I have to thank my “Smash the System” webring comrades at FolkandFaith.com for alerting me to “The Anarchist Cookbook”, an independent film by Jordan Susman released in 2002. “Folk N’ Faith” provides an accurate and interesting review of the movie in a recent edition of the national-anarchist web journal “Terra Firma”, which in turn inspired me to seek out and purchase a copy of the DVD version of this flick.
The movie is, of course, named after the book of the same title, published in 1971. The author was a nineteen year old college student named William Powell, who took up the cause of “anarchy” because of his anger over the war in Vietnam. Powell would later become a devout Anglican, and renounce his radical past, and has since attempted to halt any further publication of the book. Most of the book is exceptionally silly, consisting mostly of recipes for the manufacture of drugs or bombs of dubious validity or effectiveness. The book includes an introduction by Peter Bergman where anarchist political theory is discussed with modest depth and accuracy, but the substance of the book is pure idiocy, having little to do with historic anarchism as a political philosophy.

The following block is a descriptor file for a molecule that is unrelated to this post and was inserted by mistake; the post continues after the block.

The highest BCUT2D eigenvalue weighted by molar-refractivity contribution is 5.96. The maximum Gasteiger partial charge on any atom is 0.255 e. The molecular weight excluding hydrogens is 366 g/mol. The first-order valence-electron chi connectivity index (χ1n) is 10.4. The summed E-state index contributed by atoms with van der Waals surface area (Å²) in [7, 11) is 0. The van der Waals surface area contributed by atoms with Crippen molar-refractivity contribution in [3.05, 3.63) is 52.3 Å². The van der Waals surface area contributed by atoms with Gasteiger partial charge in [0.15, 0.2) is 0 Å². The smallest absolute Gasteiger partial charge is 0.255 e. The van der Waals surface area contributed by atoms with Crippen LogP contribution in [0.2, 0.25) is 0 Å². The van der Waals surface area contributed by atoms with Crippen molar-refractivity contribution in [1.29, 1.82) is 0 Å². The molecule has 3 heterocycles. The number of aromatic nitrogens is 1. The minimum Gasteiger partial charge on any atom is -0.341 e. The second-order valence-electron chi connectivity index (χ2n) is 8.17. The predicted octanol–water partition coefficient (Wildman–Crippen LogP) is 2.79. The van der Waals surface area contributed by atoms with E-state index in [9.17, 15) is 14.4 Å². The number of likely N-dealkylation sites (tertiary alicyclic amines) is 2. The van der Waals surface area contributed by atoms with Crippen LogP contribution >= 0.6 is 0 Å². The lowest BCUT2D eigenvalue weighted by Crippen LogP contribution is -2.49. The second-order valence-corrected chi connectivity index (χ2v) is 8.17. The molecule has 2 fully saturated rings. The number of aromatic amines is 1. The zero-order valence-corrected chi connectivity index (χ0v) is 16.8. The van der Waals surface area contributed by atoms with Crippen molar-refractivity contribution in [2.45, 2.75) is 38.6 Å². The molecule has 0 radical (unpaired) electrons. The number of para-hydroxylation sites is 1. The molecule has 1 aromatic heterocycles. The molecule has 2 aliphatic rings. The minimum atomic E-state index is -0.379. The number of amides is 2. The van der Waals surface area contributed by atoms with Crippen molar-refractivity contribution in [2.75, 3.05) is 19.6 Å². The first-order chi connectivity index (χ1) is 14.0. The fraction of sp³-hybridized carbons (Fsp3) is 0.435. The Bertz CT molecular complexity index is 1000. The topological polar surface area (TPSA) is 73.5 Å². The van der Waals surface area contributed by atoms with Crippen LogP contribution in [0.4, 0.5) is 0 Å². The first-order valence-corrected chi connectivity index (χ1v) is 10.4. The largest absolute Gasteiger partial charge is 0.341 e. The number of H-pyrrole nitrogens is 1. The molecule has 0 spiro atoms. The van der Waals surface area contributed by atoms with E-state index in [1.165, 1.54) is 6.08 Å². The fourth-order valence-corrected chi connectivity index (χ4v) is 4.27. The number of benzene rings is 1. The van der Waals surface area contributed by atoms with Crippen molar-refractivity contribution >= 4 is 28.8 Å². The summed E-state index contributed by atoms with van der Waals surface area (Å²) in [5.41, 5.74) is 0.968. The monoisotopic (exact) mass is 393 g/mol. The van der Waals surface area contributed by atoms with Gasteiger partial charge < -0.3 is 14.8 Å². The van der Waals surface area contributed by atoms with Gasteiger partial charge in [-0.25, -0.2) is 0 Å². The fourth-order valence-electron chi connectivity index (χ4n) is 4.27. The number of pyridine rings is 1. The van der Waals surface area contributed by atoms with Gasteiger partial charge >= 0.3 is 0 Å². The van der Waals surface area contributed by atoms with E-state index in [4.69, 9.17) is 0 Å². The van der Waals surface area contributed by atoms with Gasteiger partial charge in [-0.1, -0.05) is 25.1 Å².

“Folk N’Faith” describes the story line of the film rather thorougly, so I won’t reiterate any of that. Instead, I might add a few comments concerning the relevance of this movie to the contemporary political underground. The film itself is of slightly better than mediocre quality in terms of the acting, writing and attempts at humor. The depictions it contains of various political subcultures are accurate if exaggerated. I have belonged to a number of “anarchist collectives” similar to the one the film’s story line is built around. The Blast Collective (named after a radical paper published by Alexander Berkman), Libertarian Socialist Alliance and Richmond Anarchist Workshop (RAW). The main character in the film, an anarchist who goes by the name of “Puck”, is a dead ringer for the fellow who was the de facto leader of the first anarchist group I belonged to, a film student whose father was a policeman in the Pittsburg area. At the time, a group of us “anarchists” were living in an attic apartment in a particularly rundown building. Our neighbors were mostly junkies, hookers, a skinhead who worked as a guard at the local penitentary, and an acid crazed Deadhead who was later arrested for the abduction and rape of his former girlfriend and the attempted murder of a bystander who tried to intervene.